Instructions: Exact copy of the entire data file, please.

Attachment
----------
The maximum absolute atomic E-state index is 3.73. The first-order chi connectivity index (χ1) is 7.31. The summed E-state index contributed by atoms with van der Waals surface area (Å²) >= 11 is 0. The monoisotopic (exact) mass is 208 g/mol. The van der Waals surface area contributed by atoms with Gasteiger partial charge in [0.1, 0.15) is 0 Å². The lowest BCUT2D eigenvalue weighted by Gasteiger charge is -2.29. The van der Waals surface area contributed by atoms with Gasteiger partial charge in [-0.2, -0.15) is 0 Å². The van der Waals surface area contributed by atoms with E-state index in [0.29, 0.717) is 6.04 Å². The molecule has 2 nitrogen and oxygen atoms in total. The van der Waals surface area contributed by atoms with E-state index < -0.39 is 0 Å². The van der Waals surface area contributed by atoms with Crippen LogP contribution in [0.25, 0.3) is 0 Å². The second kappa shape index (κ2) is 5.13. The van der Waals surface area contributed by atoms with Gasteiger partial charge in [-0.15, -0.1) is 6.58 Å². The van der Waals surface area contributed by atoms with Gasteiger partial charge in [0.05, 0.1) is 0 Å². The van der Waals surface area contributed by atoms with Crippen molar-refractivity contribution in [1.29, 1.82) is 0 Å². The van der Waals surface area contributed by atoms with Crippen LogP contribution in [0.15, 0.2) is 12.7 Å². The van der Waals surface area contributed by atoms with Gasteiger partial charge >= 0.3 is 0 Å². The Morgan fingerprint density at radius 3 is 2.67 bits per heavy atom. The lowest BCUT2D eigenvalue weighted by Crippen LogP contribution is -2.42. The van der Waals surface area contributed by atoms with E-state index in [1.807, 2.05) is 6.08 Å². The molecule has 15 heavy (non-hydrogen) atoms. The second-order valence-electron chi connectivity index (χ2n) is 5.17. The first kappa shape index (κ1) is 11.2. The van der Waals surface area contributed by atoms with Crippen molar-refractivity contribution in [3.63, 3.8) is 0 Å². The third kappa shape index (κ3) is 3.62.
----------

The maximum absolute atomic E-state index is 3.73. The first-order chi connectivity index (χ1) is 7.31. The summed E-state index contributed by atoms with van der Waals surface area (Å²) >= 11 is 0. The monoisotopic (exact) mass is 208 g/mol. The van der Waals surface area contributed by atoms with Gasteiger partial charge in [0.1, 0.15) is 0 Å². The lowest BCUT2D eigenvalue weighted by Gasteiger charge is -2.29. The van der Waals surface area contributed by atoms with Gasteiger partial charge in [-0.2, -0.15) is 0 Å². The van der Waals surface area contributed by atoms with E-state index in [0.29, 0.717) is 6.04 Å². The molecule has 2 nitrogen and oxygen atoms in total. The van der Waals surface area contributed by atoms with E-state index < -0.39 is 0 Å². The van der Waals surface area contributed by atoms with Crippen LogP contribution in [0.25, 0.3) is 0 Å². The second kappa shape index (κ2) is 5.13. The van der Waals surface area contributed by atoms with Gasteiger partial charge in [-0.15, -0.1) is 6.58 Å². The van der Waals surface area contributed by atoms with Gasteiger partial charge in [0.05, 0.1) is 0 Å². The van der Waals surface area contributed by atoms with Crippen molar-refractivity contribution in [1.29, 1.82) is 0 Å². The van der Waals surface area contributed by atoms with Crippen LogP contribution in [0.15, 0.2) is 12.7 Å². The van der Waals surface area contributed by atoms with Gasteiger partial charge >= 0.3 is 0 Å². The Morgan fingerprint density at radius 3 is 2.67 bits per heavy atom. The lowest BCUT2D eigenvalue weighted by Crippen LogP contribution is -2.42. The van der Waals surface area contributed by atoms with E-state index in [1.807, 2.05) is 6.08 Å². The molecule has 15 heavy (non-hydrogen) atoms. The second-order valence-electron chi connectivity index (χ2n) is 5.17. The first kappa shape index (κ1) is 11.2. The van der Waals surface area contributed by atoms with Crippen molar-refractivity contribution in [3.63, 3.8) is 0 Å². The third kappa shape index (κ3) is 3.62.